6. Changes for Satellite Accumulation Areas. The new rule imposes the same labeling requirements on Satellite Accumulation Areas (SAAs) that are currently in place for Central Accumulation Areas (as discussed in Item 5 above). Additionally, containers at an SAA may remain open temporarily, when necessary for safe operation. Furthermore, the rule applies maximum weight limits to storage of acute hazardous waste, in addition to the maximum volume limits already imposed.
7. Small Changes to Biennial Reporting Requirements. The new rule makes several small changes and clarifications regarding Biennial Reporting. Most significant is that generators that do not store hazardous waste on site prior to recycling are no longer exempt from preparing Biennial Reports to identify the wastes they are recycling. EPA also simplified conflicting guidance to confirm that an LQG must prepare a Biennial Report for the entire calendar year, even for months when they generate wastes at the volume of an SQG.
8. Clarifications on Hazardous Waste Characterization/Determination. To assist with hazardous waste determinations (which are a common source of violations), the new rule clarifies that a generator's hazardous waste determination must be accurate and made at its point of generation before any dilution, mixing, or alteration. It also explains more fully how generator knowledge and analytical testing can be used in making hazardous waste determinations and to evaluate hazardous characteristics.
9. Relaxation of the 50-Foot Rule. Under current rules, LQGs may not store ignitable or reactive hazardous wastes within 50 feet of their property lines. The new rule allows the authority having jurisdiction (AHJ) over the fire code in the facility’s state or locality (e.g., fire marshal) to waive this requirement for LQGs, if the AHJ determines that the LQG’s proposed precautions are appropriate and safe.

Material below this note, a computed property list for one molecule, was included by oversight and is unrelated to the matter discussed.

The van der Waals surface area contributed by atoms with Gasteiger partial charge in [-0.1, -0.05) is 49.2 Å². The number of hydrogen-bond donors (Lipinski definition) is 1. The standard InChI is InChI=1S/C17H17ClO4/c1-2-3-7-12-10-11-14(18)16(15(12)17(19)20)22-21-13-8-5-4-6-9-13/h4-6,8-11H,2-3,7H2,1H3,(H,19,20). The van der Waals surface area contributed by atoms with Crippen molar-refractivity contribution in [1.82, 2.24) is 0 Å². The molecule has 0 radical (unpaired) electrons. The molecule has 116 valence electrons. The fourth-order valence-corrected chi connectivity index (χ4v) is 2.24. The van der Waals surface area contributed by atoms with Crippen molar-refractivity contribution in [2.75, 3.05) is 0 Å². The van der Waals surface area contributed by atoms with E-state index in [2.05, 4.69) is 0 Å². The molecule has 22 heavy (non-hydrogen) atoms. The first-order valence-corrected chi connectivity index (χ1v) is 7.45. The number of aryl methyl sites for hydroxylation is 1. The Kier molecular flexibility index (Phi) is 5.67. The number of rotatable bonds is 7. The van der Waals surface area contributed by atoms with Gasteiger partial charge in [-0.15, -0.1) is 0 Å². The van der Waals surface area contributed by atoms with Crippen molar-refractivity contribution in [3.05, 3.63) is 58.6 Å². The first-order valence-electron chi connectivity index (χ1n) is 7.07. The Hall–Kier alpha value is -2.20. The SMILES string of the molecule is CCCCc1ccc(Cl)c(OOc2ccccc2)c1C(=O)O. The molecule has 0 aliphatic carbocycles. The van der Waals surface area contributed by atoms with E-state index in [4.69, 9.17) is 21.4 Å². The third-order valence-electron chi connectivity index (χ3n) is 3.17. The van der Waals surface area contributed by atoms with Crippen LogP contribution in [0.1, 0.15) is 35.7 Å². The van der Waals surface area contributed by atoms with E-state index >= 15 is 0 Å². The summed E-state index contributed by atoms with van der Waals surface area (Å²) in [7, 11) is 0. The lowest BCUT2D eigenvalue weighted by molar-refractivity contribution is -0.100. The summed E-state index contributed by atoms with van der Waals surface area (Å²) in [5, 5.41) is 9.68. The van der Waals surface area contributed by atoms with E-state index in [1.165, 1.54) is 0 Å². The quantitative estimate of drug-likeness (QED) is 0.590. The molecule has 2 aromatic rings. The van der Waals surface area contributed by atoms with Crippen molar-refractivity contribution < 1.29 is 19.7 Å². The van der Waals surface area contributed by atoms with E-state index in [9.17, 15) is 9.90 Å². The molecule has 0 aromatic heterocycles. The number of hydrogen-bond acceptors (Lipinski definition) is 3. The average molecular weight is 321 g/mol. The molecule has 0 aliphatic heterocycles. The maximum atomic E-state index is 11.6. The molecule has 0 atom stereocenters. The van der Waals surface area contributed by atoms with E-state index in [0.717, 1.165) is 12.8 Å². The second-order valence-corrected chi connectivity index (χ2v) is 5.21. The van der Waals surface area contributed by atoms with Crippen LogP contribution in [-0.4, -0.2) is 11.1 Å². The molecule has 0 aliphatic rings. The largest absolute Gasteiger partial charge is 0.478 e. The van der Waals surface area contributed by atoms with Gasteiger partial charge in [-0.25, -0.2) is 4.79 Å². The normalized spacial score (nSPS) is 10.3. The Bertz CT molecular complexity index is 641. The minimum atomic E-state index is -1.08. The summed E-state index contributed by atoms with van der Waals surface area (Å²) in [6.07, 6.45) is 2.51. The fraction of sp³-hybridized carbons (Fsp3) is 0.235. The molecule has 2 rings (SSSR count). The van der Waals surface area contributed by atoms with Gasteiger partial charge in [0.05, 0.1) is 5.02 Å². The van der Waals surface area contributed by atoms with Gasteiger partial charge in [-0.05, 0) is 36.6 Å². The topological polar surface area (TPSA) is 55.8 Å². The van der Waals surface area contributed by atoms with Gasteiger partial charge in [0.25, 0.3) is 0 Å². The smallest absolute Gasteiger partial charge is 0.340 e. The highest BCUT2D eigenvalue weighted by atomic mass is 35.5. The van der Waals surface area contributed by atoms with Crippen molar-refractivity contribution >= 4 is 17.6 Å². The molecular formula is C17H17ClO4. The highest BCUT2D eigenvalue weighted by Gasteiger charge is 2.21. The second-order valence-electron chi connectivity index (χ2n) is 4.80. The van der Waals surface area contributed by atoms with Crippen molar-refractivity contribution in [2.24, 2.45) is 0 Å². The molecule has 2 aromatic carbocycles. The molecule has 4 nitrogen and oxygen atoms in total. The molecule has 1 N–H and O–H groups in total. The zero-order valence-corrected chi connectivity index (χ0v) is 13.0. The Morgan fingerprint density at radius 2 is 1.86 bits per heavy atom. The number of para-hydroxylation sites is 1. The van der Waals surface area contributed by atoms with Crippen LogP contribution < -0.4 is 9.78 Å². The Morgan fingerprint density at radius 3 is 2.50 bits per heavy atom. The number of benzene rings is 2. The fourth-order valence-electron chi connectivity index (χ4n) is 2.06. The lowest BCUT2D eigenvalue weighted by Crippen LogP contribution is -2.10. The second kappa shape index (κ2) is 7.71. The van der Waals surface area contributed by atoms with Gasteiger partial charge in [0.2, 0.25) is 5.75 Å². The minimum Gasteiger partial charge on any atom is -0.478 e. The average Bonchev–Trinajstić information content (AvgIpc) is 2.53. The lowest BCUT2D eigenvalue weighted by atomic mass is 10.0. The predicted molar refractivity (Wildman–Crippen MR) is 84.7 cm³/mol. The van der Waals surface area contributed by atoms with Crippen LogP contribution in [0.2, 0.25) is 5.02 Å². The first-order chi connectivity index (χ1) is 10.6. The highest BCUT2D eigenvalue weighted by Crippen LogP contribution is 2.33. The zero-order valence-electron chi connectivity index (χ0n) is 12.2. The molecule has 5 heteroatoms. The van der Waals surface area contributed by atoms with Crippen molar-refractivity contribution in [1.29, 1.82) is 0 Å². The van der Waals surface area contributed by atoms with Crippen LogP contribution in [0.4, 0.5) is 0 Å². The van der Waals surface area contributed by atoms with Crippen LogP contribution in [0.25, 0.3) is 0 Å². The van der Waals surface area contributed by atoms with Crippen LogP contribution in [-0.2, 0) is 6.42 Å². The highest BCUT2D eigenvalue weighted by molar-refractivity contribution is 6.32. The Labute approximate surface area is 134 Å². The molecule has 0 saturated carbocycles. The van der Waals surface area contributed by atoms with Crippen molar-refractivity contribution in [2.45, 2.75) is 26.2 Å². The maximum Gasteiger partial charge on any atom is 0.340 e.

10. When Will This Go into Effect? The rule becomes effective at the federal level on May 30, 2017. For states and territories not authorized for the RCRA program (Alaska, Iowa, and the territories), the rule goes into effect on that day as well. States that have been granted the authority to implement RCRA must adopt the provisions of the new rule that are more stringent than the current regulations to retain their authorized status. However, these changes become effective only when the state adopts them or by the EPA-established deadline (July 1, 2018, for most authorized states), whichever comes first. Authorized states will not be required to adopt the less or equally stringent provisions, but they have that option.
This article provides a quick summary of the new Hazardous Waste Generator Improvements Rule so that you can begin to prepare for regulatory changes as they roll out. While these changes won’t have a massive impact on the hazardous waste industry, they do clarify and simplify some regulations. With future regulatory change uncertain under the incoming presidential administration, it is important to understand and prepare for current updates to hazardous waste regulations, to ensure that you stay ahead of the curve. If you have any questions or comments regarding the new rule, or have recommendations for other areas that should be addressed in future articles, please feel free to contact John Ribar (619.260.1033 ext 301) or Brian Whipple (301.907.9078 ext 3029).